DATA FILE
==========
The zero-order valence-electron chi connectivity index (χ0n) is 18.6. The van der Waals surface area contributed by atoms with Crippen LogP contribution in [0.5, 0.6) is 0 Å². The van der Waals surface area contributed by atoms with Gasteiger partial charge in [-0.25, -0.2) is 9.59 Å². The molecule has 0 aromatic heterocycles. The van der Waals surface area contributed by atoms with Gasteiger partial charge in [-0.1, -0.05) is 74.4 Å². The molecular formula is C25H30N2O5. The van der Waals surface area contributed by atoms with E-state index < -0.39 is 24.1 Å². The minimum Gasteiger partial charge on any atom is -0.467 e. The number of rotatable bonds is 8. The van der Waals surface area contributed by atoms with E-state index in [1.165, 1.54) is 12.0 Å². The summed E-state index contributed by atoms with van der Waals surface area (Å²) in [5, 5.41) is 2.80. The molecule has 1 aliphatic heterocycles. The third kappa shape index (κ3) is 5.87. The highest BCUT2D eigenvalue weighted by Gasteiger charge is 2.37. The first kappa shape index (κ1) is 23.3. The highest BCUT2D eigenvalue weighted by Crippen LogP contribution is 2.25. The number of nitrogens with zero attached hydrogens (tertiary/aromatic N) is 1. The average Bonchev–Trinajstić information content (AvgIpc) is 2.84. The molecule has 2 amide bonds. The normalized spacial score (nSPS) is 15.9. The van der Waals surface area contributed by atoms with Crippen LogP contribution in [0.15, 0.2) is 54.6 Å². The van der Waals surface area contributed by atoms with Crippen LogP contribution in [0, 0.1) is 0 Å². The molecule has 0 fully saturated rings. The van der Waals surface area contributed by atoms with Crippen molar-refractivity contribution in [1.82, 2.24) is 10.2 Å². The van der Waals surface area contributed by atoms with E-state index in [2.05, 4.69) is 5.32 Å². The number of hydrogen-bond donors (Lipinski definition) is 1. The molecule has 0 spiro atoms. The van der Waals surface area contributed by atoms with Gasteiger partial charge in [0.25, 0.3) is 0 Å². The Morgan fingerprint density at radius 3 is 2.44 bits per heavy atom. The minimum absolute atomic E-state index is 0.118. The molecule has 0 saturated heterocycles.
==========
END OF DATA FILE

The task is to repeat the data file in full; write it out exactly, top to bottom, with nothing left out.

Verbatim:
The zero-order valence-electron chi connectivity index (χ0n) is 18.6. The van der Waals surface area contributed by atoms with Crippen LogP contribution in [0.5, 0.6) is 0 Å². The van der Waals surface area contributed by atoms with Gasteiger partial charge in [-0.25, -0.2) is 9.59 Å². The molecule has 0 aromatic heterocycles. The van der Waals surface area contributed by atoms with Gasteiger partial charge in [-0.1, -0.05) is 74.4 Å². The molecular formula is C25H30N2O5. The van der Waals surface area contributed by atoms with E-state index < -0.39 is 24.1 Å². The minimum Gasteiger partial charge on any atom is -0.467 e. The number of rotatable bonds is 8. The van der Waals surface area contributed by atoms with E-state index in [1.165, 1.54) is 12.0 Å². The summed E-state index contributed by atoms with van der Waals surface area (Å²) in [5, 5.41) is 2.80. The molecule has 1 aliphatic heterocycles. The third kappa shape index (κ3) is 5.87. The highest BCUT2D eigenvalue weighted by Gasteiger charge is 2.37. The first kappa shape index (κ1) is 23.3. The highest BCUT2D eigenvalue weighted by Crippen LogP contribution is 2.25. The number of nitrogens with zero attached hydrogens (tertiary/aromatic N) is 1. The average Bonchev–Trinajstić information content (AvgIpc) is 2.84. The molecule has 2 amide bonds. The normalized spacial score (nSPS) is 15.9. The van der Waals surface area contributed by atoms with Crippen LogP contribution in [0.15, 0.2) is 54.6 Å². The van der Waals surface area contributed by atoms with Crippen LogP contribution in [0, 0.1) is 0 Å². The molecule has 0 fully saturated rings. The van der Waals surface area contributed by atoms with Crippen molar-refractivity contribution in [1.82, 2.24) is 10.2 Å². The van der Waals surface area contributed by atoms with E-state index in [2.05, 4.69) is 5.32 Å². The number of hydrogen-bond donors (Lipinski definition) is 1. The molecule has 0 spiro atoms. The van der Waals surface area contributed by atoms with Gasteiger partial charge in [0.25, 0.3) is 0 Å². The Morgan fingerprint density at radius 3 is 2.44 bits per heavy atom. The minimum absolute atomic E-state index is 0.118. The molecule has 0 saturated heterocycles.